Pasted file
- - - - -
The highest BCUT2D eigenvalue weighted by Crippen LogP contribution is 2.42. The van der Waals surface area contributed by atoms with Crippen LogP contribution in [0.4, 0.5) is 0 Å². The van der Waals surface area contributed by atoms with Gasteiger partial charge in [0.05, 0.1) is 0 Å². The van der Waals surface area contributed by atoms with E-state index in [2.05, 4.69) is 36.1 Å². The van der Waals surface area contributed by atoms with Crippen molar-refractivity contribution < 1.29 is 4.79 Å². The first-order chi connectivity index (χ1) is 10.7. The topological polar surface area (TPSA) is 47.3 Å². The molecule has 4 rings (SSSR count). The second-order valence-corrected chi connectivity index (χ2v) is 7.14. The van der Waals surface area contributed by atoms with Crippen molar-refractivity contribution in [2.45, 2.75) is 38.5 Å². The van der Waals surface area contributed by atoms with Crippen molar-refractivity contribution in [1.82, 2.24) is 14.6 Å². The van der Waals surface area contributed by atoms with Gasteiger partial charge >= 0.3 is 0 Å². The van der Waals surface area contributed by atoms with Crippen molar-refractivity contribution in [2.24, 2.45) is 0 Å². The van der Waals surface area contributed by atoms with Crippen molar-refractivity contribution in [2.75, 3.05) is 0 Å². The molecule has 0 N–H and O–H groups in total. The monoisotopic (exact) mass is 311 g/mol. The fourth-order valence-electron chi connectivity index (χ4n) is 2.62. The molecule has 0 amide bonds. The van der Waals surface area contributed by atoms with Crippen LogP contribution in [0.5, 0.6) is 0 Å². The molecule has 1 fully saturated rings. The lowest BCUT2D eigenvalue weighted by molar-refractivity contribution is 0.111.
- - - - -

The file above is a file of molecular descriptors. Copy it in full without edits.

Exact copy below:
The highest BCUT2D eigenvalue weighted by Crippen LogP contribution is 2.42. The van der Waals surface area contributed by atoms with Crippen LogP contribution in [0.4, 0.5) is 0 Å². The van der Waals surface area contributed by atoms with Gasteiger partial charge in [0.05, 0.1) is 0 Å². The van der Waals surface area contributed by atoms with E-state index in [2.05, 4.69) is 36.1 Å². The van der Waals surface area contributed by atoms with Crippen molar-refractivity contribution < 1.29 is 4.79 Å². The first-order chi connectivity index (χ1) is 10.7. The topological polar surface area (TPSA) is 47.3 Å². The molecule has 4 rings (SSSR count). The second-order valence-corrected chi connectivity index (χ2v) is 7.14. The van der Waals surface area contributed by atoms with Crippen molar-refractivity contribution in [2.45, 2.75) is 38.5 Å². The van der Waals surface area contributed by atoms with Crippen molar-refractivity contribution in [1.82, 2.24) is 14.6 Å². The van der Waals surface area contributed by atoms with Gasteiger partial charge >= 0.3 is 0 Å². The van der Waals surface area contributed by atoms with Crippen molar-refractivity contribution in [2.24, 2.45) is 0 Å². The van der Waals surface area contributed by atoms with Crippen molar-refractivity contribution in [2.75, 3.05) is 0 Å². The molecule has 0 N–H and O–H groups in total. The monoisotopic (exact) mass is 311 g/mol. The fourth-order valence-electron chi connectivity index (χ4n) is 2.62. The molecule has 0 amide bonds. The van der Waals surface area contributed by atoms with Crippen LogP contribution in [0.5, 0.6) is 0 Å². The molecule has 1 fully saturated rings. The lowest BCUT2D eigenvalue weighted by molar-refractivity contribution is 0.111.